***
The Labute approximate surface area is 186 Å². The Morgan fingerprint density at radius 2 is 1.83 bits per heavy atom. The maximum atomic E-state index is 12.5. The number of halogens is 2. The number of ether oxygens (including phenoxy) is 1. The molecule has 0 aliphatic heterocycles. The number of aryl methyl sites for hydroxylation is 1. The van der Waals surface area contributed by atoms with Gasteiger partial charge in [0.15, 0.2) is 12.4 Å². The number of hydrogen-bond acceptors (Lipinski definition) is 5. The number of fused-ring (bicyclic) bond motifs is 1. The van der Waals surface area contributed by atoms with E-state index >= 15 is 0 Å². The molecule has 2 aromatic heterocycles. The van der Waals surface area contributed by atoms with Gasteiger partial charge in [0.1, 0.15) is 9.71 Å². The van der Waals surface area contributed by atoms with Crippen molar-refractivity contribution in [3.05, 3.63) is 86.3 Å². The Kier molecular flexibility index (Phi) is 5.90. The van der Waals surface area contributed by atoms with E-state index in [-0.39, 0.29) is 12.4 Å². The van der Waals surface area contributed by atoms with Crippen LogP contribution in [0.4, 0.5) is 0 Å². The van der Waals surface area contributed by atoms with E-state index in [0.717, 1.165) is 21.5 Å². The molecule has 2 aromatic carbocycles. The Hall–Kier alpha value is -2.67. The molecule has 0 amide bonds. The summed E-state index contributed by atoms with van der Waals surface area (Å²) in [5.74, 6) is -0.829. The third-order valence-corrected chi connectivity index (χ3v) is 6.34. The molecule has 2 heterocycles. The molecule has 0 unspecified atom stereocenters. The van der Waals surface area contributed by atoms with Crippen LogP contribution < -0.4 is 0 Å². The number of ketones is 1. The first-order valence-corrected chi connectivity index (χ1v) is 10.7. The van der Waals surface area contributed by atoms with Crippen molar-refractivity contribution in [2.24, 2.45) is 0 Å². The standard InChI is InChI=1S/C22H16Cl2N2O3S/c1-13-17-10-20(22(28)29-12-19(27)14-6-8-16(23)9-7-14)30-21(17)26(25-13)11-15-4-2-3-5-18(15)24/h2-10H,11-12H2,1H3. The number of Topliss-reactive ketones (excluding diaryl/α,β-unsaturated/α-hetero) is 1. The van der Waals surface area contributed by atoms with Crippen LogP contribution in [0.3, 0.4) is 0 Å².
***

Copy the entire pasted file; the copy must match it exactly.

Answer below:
The Labute approximate surface area is 186 Å². The Morgan fingerprint density at radius 2 is 1.83 bits per heavy atom. The maximum atomic E-state index is 12.5. The number of halogens is 2. The number of ether oxygens (including phenoxy) is 1. The molecule has 0 aliphatic heterocycles. The number of aryl methyl sites for hydroxylation is 1. The van der Waals surface area contributed by atoms with Gasteiger partial charge in [0.15, 0.2) is 12.4 Å². The number of hydrogen-bond acceptors (Lipinski definition) is 5. The number of fused-ring (bicyclic) bond motifs is 1. The van der Waals surface area contributed by atoms with E-state index >= 15 is 0 Å². The molecule has 2 aromatic heterocycles. The van der Waals surface area contributed by atoms with Gasteiger partial charge in [0.1, 0.15) is 9.71 Å². The van der Waals surface area contributed by atoms with Crippen molar-refractivity contribution in [3.05, 3.63) is 86.3 Å². The Kier molecular flexibility index (Phi) is 5.90. The van der Waals surface area contributed by atoms with E-state index in [-0.39, 0.29) is 12.4 Å². The van der Waals surface area contributed by atoms with Crippen LogP contribution in [0.4, 0.5) is 0 Å². The van der Waals surface area contributed by atoms with E-state index in [0.717, 1.165) is 21.5 Å². The molecule has 2 aromatic carbocycles. The Hall–Kier alpha value is -2.67. The molecule has 0 amide bonds. The summed E-state index contributed by atoms with van der Waals surface area (Å²) in [5.74, 6) is -0.829. The third-order valence-corrected chi connectivity index (χ3v) is 6.34. The molecule has 2 heterocycles. The molecule has 0 unspecified atom stereocenters. The van der Waals surface area contributed by atoms with Crippen LogP contribution < -0.4 is 0 Å². The number of ketones is 1. The first-order valence-corrected chi connectivity index (χ1v) is 10.7. The van der Waals surface area contributed by atoms with Crippen molar-refractivity contribution in [2.24, 2.45) is 0 Å². The standard InChI is InChI=1S/C22H16Cl2N2O3S/c1-13-17-10-20(22(28)29-12-19(27)14-6-8-16(23)9-7-14)30-21(17)26(25-13)11-15-4-2-3-5-18(15)24/h2-10H,11-12H2,1H3. The number of Topliss-reactive ketones (excluding diaryl/α,β-unsaturated/α-hetero) is 1. The van der Waals surface area contributed by atoms with Crippen LogP contribution in [0.3, 0.4) is 0 Å².